What You Need To Know About Mastodon – Twitter’s Latest Challenger

What You Need To Know About Mastodon – Twitter’s Latest Challenger
Image: Mastodon.social

As people become fed up with Twitter they start seeking alternatives, a Twitter-like service that isn’t run by Twitter. Mastodon has positioned itself as a Twitter alternative so here’s what you need to know.

What Is Mastodon?

Mastodon is a decentralised free and open-source software microblogging service. Essentially it has the functionality of Twitter but split across numerous servers – known as instances – that are owned, operated and moderated by the community.

Tweets are called ‘toots’, retweets are ‘boosts’ but the icons are still the same as Twitter’s. There’s a 500 character limit and a pseudo-edit function called delete and redraft. Timelines are still in chronological order too, for people that are fed up with social networks that rearrange timelines.

How To Join

Head over to Mastodon and choose a community to join. There are a range of options from the broader Mastodon.social to smaller, more tech-focused instances like Toot.cafe. From there it’s just a matter of going through the sign up process and following any tutorials the instance’s admins have set up.

A bridging app exists to help find people you already follow on Twitter to make the jump across networks easier.

How Does Decentralisation Work?

When you join an instance such as Mastodon.social and you can basically treat it like Twitter, following other users in your instance and tooting to your heart’s content. From there you can branch out and follow users or interact with users from other instances, which is how other instances see each other and join the federation – Mastodon’s name for the wider network.

By interacting with @[email protected] you’re allowing your instance to connect with theirs. When users interact across more instances, the links continue to grow.

All of this is shown off on federated timelines that are an endless gush of public posts across instances.

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What About Moderation?

Every instance has is run at the discretion of its admins according to their user guidelines. Instances can be made completely private to feel cosy and self-contained or open to the wider federation.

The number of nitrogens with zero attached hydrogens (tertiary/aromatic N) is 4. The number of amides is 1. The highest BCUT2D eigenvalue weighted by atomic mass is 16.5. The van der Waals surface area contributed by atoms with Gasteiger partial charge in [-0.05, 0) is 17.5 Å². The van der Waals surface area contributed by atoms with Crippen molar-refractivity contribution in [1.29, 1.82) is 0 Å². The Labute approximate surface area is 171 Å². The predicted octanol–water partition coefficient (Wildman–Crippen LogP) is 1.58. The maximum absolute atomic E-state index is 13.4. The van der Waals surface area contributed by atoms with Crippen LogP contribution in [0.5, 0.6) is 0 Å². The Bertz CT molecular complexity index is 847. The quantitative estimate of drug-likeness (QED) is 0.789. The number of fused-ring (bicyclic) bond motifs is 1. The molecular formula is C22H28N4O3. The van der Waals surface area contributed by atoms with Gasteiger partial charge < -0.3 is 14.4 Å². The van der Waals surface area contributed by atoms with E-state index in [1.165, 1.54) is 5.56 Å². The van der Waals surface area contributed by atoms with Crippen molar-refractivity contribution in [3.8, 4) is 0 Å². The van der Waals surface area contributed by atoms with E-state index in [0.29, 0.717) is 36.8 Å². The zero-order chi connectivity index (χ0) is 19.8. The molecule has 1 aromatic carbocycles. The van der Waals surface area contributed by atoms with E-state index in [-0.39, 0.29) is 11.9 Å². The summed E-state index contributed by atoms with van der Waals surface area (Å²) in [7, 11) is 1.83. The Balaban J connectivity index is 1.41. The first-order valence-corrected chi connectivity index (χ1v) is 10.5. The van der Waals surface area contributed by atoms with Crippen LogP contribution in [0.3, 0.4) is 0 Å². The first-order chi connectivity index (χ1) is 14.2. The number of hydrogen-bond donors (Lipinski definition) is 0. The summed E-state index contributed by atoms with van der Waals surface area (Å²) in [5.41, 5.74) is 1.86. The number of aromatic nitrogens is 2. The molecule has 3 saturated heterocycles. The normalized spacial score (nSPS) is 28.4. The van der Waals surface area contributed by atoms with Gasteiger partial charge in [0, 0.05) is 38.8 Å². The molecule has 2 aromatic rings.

Rogue instances intent on trolling and other unwelcome behaviour can be blacklisted by admin while users have robust blocking tools to manage what they can and cannot see.

Users can throw content warnings on their toots as well, allowing them to hide anything from porn to politics behind a “read more” option.

Keeping things smaller and more compartmentalised helps with moderation but in the end, community run moderation is only as good as the moderators. It’s a problem for every social networking platform and will require constant vigilance to address.

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Keeping The Lights On

As Mastodon is split into multiple instances, admins are responsible for maintaining their own servers. Mastodon.social is funded by a Patreon that covers developer wages, server costs and pay for moderators. Other instances may be paid out of the admin’s pockets or other methods.

Should You Make The Jump?

Social networks that have popped up as alternatives to existing networks have historically not done well. Tout – a previous Twitter example – has become little more than a joke amongst WWE fans and Google Plus never picked up the critical mass to topple Facebook.

But if you don’t like how Twitter is run and want to use a similar service, where else can you turn?


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